Most current networks have what is known as 'thick clients'. These are the nodes attached to the network (mainly PC's), and they are called 'thick', (as opposed to 'thin') because they have their own processor, memory and storage devices.
However, a recent article suggests that networks could be better by the use of 'thin clients'. This is where the users just have a dumb terminal with no memory, processing power, storage etc. for use with multi user operating systems.
There are many advantages and disadvantages in both methods.
The advantages to be gained by using thin clients include; -
*Improved security as there is no removable media at each workstation.
*Licenses can be controlled better.
*It is easy to backup data from central storage media.
*For mobile clients you can use narrower bandwidth for transmission which results in cheaper equipment, as not as much data needs to be transferred around the network as with 'thick' clients.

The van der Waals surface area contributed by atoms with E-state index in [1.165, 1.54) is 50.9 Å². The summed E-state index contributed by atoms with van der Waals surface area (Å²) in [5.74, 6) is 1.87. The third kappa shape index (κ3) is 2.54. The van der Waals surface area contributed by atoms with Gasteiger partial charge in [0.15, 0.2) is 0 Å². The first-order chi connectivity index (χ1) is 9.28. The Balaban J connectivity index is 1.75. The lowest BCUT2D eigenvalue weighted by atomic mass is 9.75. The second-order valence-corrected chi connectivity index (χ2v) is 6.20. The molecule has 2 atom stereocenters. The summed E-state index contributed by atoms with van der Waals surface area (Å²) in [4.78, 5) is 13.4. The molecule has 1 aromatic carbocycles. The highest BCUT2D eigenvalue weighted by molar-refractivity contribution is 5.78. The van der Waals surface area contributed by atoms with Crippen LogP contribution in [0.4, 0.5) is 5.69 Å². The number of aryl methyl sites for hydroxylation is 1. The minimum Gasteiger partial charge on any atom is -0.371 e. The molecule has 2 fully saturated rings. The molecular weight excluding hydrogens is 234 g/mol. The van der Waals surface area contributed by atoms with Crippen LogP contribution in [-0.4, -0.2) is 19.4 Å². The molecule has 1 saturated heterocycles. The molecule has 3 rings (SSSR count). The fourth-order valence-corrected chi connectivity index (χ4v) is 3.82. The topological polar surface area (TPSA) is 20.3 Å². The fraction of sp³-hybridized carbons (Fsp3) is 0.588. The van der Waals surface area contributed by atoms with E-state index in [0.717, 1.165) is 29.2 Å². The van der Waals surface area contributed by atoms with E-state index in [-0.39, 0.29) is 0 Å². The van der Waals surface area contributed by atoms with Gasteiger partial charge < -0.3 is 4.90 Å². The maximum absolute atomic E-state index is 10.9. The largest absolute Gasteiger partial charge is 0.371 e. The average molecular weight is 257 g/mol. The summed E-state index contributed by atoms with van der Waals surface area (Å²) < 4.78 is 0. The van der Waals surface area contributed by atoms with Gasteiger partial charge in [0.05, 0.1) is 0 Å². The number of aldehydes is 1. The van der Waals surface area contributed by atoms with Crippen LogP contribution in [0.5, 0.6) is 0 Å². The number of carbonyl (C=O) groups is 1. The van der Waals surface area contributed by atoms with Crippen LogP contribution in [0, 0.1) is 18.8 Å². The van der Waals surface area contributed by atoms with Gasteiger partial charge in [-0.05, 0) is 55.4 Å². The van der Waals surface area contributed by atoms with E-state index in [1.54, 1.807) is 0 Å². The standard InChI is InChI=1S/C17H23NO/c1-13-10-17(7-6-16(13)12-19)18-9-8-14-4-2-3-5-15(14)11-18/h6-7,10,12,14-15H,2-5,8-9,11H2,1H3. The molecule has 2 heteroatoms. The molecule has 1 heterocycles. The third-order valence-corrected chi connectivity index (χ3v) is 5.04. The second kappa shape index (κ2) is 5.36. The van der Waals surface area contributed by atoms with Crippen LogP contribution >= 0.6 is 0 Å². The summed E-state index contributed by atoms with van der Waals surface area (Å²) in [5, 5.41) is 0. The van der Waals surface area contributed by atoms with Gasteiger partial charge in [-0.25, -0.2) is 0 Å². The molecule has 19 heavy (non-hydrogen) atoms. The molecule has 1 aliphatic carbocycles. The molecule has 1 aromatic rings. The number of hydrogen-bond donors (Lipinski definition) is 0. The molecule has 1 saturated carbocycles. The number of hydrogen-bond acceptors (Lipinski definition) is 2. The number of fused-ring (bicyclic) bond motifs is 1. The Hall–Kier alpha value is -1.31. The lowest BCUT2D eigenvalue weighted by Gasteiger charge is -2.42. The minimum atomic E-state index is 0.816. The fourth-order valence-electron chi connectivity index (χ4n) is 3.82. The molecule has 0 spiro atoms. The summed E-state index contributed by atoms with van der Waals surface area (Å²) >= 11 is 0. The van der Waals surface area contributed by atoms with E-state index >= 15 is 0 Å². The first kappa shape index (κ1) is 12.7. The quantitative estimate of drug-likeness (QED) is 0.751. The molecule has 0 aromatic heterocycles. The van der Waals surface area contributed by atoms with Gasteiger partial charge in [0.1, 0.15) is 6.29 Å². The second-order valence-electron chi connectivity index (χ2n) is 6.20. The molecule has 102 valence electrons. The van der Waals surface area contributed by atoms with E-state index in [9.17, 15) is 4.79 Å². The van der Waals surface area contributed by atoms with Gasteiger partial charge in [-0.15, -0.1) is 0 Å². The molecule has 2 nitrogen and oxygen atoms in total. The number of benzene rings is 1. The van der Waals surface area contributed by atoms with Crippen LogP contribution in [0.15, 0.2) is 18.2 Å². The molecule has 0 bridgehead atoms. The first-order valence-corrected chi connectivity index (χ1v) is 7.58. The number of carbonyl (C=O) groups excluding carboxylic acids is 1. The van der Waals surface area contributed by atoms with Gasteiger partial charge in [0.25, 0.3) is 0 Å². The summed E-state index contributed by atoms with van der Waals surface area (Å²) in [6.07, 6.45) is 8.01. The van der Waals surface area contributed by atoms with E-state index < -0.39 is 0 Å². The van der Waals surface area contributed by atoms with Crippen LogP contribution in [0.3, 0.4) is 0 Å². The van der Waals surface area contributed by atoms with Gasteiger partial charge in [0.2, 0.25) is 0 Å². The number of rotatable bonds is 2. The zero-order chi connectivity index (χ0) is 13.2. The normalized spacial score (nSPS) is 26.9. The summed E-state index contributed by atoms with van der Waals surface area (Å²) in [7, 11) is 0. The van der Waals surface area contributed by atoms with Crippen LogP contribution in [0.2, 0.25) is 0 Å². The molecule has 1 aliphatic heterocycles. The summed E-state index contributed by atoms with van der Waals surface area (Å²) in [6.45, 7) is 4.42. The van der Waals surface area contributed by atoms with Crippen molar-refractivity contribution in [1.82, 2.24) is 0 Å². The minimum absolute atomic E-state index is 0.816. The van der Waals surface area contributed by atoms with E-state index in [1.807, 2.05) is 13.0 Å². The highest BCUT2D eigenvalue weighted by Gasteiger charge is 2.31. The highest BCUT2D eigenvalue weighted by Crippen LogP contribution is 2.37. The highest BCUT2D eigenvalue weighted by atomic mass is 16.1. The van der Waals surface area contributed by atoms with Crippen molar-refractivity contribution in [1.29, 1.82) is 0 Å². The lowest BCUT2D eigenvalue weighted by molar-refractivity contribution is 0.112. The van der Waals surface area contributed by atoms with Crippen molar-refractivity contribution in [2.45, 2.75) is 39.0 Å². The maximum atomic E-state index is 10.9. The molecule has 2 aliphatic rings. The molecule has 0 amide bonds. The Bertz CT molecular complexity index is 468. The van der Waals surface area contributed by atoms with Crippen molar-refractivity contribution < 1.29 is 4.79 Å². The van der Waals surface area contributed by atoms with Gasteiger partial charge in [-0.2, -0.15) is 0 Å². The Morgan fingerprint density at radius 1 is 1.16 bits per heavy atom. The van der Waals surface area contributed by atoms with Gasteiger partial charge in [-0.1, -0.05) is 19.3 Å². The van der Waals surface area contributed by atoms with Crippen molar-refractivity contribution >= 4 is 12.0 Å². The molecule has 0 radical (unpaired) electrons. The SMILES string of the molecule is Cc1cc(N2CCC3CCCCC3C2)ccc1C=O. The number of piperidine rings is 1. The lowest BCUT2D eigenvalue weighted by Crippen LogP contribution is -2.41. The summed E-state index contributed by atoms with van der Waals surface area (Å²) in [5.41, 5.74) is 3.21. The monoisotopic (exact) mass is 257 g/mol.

*Wireless transmission would be faster, - again because less bandwidth is needed.
*Cheaper running costs as it is cheaper to upgrade the software, you need less technical staff, who can be centralised, and you can use old hardware instead of being forced by the software or supplier to upgrade.
The main disadvantages are; -
*When the central server/controller goes down, nothing works and so no work gets done.
*Initial costs are high as maximum processing power, memory and storage are needed for the server.
*You also may need to pay for more licenses than needed.
The advantages to be gained by using thick clients include; -
*If the server breaks down then clients can still work.
*Data can be saved locally.
*Users can use their own removable media at and personalise each workstation.
*Server requirements are less as lass physical storage is...